Ever since Hurricane Katrina devastated the Gulf Coast in 2005 with its Category 5 strength, dolphins that called those coastal waters home have been dying from a painful skin disease.
Scientists have devoted years to studying the deceased mammals blanketed with crusty, pus-filled lesions in the hopes of finding the cause of the condition.
Now, 15 years later, researchers at The Marine Mammal Center in California — the world’s largest marine mammal hospital — together with colleagues in Australia have discovered what’s causing the devastating disease in coastal dolphins worldwide: climate change.
Storms like Hurricane Katrina are becoming more frequent and severe as global temperatures rise. These storms pour large volumes of rain over saltwater oceans, slowly turning them into freshwater reservoirs.
Because of the decreased salinity, dolphins develop patchy, raised lesions over their bodies that sometimes cover more than 70% of their skin, according to a study published Dec. 15 in the journal Scientific Reports.
The condition, called ulcerative dermatitis or “freshwater skin disease,” sucks dolphins dry of their vital nutrients, paving the way for organ failure and rapid death.
Although climate change cannot be fixed overnight, the “groundbreaking” discovery can provide scientists with information they need to diagnose and treat affected dolphins.
“With a record hurricane season in the Gulf of Mexico this year and more intense storm systems worldwide due to climate change, we can absolutely expect to see more of these devastating outbreaks killing dolphins,” study co-author Dr. Pádraig Duignan, chief pathologist at The Marine Mammal Center, said in a news release.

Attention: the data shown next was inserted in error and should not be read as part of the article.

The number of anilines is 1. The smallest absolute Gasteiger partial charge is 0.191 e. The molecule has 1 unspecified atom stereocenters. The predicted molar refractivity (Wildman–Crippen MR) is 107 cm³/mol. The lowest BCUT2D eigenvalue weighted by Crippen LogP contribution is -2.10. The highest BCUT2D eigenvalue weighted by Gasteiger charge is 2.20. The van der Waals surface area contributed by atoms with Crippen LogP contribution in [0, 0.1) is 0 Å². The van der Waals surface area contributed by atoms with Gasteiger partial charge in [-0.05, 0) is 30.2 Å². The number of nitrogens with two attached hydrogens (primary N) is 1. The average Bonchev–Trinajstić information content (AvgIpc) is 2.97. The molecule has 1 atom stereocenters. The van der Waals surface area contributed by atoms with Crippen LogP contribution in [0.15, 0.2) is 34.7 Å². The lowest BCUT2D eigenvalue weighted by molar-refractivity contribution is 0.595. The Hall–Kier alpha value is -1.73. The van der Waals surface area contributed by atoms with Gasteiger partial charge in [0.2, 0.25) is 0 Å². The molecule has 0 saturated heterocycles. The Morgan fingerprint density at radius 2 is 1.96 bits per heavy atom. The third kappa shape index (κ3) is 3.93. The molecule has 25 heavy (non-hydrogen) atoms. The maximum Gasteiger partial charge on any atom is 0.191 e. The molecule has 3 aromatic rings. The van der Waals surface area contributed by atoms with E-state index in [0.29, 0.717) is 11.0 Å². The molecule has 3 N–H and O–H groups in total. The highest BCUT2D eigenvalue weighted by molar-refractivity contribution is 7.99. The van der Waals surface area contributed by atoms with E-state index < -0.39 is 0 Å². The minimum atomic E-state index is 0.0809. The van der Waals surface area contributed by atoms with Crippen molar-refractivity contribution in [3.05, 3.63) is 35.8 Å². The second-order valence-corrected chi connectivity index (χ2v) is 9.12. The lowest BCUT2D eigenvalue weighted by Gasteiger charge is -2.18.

“The findings in this paper will allow better mitigation of the factors that lead disease outbreaks for coastal dolphin communities that are already under threat from habitat loss and degradation,” Duignan said.
The deadly skin disease was first discovered in about 40 bottlenose dolphins in the New Orleans area following Hurricane Katrina, the researchers said. The condition looks like circular patches of swollen lesions where fungus, bacteria or algal species sometimes set up camp, leaving a yellow, green or orange discoloration on the dolphins’ skin.
Since then, outbreaks of the disease have occurred in waters off Mississippi, Alabama, Florida, Texas and Australia, where the “rare and threatened” Burrunan dolphin lives.
“The breaks in the skin cause the dolphin to lose vital ions and proteins from their bodies … so when all of that is oozing out of them, the fresh water then rushes in which causes swellings and ulcers,” study lead researcher Nahiid Stephens, a veterinary pathology lecturer at Murdoch University in Australia, told ABC Gippsland.
Stephens said the lesions are on par with third-degree burns in humans.
“It kills them because it causes electrolyte disruptions in [the dolphins’] blood stream and they ultimately end up with organ failure,” he told the outlet.
All of the regions where dolphins have been affected have one trend in common: drastic drops in ocean salinity thanks to more frequent and severe storms brought on by global warming.
The 2020 Atlantic hurricane season produced a record-breaking 30 named storms, surpassing the 28 from 2005, according to the National Oceanic and Atmospheric Administration. Twelve of them made landfall in the continental U.S., ranging from from Category 1 to Category 4, marking the second-highest number of hurricanes on record.
The change in salinity in oceans can last for months, the researchers said, especially after stronger storms, which are predicted to occur more frequently as temperatures warm.
This also means that scientists should expect more outbreaks of the deadly skin disease among dolphin populations, of which the long-term outlook is “poor,” the team said.